9. 4 Chinese Nationalist Justice: The KMT Trials
    (pp. 137-184)

    If the complexity of the Taiwanese issue within Chinese war crimes trials was a harbinger of the difficulty in bringing Japanese to justice, the KMT’s actual trials were no less burdened by the practicality of implementation. The KMT used trials to register its international presence in the eyes of the Chinese population, but these methods also ended up becoming embroiled in civil war politics and the larger KMT–CCP conflict. Justice was pursued, but it was not always the sort based on the idea of international law alone. Chasing after war criminals, collaborators, or suspected traitors offered a means to...

  10. 5 Taiwan: Political Expediency and Japanese Imperial Assistance
    (pp. 185-209)

    The u.s. government often cozied up to its former enemies and found them crucial employment when technological exigencies of the Cold War demanded.¹ The story of American recruitment of Nazi scientists is well known, so it should come as no surprise that the Chinese Nationalists (KMT) were equally culpable of patriotic duplicity when it came to the former Japanese enemy.² The Americans marshaled a special military program, Operation Paperclip, to recruit former Nazi scientists to the United States not only to improve American technology but also to keep it from leaking into the USSR and the United Kingdom.³ While the...

  11. 6 An Unsatisfying Peace: Shifting Attitudes on War Crimes
    (pp. 210-247)

    A barometer of Japan’s reaction to the end of empire and involvement with postwar peace initiatives can be directly linked to an analysis of war and the prosecution of war crimes trials. In investigating the processes through which the Japanese pursued war crimes, both aggressively to collect data and with less zeal in mediating actual justice, we can measure how intent postwar Japanese were in implementing peace in East Asia—but a certain kind of peace. In looking at the same events from the Chinese side, we can see how disparate views of the trials (both KMT and CCP) helped...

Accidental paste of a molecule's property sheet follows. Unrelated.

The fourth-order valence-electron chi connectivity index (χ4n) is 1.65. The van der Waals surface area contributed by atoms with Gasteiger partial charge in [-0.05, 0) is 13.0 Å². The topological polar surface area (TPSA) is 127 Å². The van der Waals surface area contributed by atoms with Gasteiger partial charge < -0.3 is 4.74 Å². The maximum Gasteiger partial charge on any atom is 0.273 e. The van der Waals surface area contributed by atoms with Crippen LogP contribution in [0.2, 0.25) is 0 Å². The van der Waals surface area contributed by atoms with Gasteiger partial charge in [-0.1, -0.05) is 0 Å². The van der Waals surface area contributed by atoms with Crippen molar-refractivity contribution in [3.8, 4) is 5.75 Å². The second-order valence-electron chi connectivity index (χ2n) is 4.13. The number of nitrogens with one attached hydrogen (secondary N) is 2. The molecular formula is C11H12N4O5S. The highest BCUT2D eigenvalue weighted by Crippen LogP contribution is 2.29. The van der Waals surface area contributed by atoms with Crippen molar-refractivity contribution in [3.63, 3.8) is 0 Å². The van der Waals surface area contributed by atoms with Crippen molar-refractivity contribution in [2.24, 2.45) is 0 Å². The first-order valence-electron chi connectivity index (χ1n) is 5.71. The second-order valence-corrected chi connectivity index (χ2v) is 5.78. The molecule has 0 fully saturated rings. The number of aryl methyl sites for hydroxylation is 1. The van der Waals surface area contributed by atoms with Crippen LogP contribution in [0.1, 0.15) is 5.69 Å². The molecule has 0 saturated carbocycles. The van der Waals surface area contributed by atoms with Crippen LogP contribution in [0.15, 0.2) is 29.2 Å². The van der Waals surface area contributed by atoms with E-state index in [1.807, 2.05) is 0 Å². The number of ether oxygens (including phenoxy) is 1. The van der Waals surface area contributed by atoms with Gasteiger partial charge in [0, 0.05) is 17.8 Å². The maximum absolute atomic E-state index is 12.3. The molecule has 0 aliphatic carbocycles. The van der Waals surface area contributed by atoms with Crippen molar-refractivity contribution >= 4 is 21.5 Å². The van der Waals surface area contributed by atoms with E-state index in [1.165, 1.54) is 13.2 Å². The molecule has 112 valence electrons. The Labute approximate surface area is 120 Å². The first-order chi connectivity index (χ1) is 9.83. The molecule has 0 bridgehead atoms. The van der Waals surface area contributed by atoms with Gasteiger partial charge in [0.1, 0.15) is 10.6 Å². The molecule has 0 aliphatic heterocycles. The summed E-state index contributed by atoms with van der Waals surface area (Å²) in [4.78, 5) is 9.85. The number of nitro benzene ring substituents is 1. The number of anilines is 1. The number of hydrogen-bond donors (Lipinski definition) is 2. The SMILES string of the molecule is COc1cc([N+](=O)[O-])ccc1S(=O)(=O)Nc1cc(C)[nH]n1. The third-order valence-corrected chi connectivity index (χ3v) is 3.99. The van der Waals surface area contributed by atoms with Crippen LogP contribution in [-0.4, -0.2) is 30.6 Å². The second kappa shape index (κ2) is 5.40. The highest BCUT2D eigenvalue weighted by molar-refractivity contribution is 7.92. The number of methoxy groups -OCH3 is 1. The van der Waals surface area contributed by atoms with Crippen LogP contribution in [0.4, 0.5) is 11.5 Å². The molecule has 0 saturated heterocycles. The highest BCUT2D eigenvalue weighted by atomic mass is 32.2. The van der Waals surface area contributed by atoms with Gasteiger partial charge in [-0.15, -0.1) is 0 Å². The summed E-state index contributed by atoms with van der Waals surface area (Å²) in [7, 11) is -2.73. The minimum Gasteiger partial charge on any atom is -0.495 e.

12. 7 Socialist Magnanimity: The CCP Trials
    (pp. 248-299)

    Unlike the kmt’s goal of merely seek ing justice, Communist China’s aim for its Japanese prisoners—in the words of the prisoners, Chinese guards, and Beijing bureaucrats—was to make war criminals reflect on their crimes and to turn them from “devils back into men.” Very rarely in KMT special military tribunals or BC class trials in other venues did Japanese soldiers admit their crimes, but in the 1956 CCP trials amazingly every single Japanese prisoner did. Suzuki Hiraku had never been an ideal prisoner of the Chinese Communists, but he had studied and pondered his crimes over many years...

  13. Conclusion
    (pp. 300-322)

    In the spring of 1964, nineteen years after Japan’s military aggression in China ended, the Chinese Com munist gov ern ment released the last three official Japanese war criminals and repatriated them to Japan.¹ The year 1964 was pivotal in East Asia. For Japan the moment marked the country’s full reemergence on the world stage as the first host of an Olympics in East Asia, and the year also witnessed the open ing of Japan’s hallmark rail system, theshinkansenor bullet train. Dur ing the 1960s Japanese per capita income rose 7.2 percent and actual growth was more than...

  14. Notes
    (pp. 323-388)
  15. Glossary
    (pp. 389-394)
  16. Acknowledgments
    (pp. 395-398)
  17. Index
    (pp. 399-403)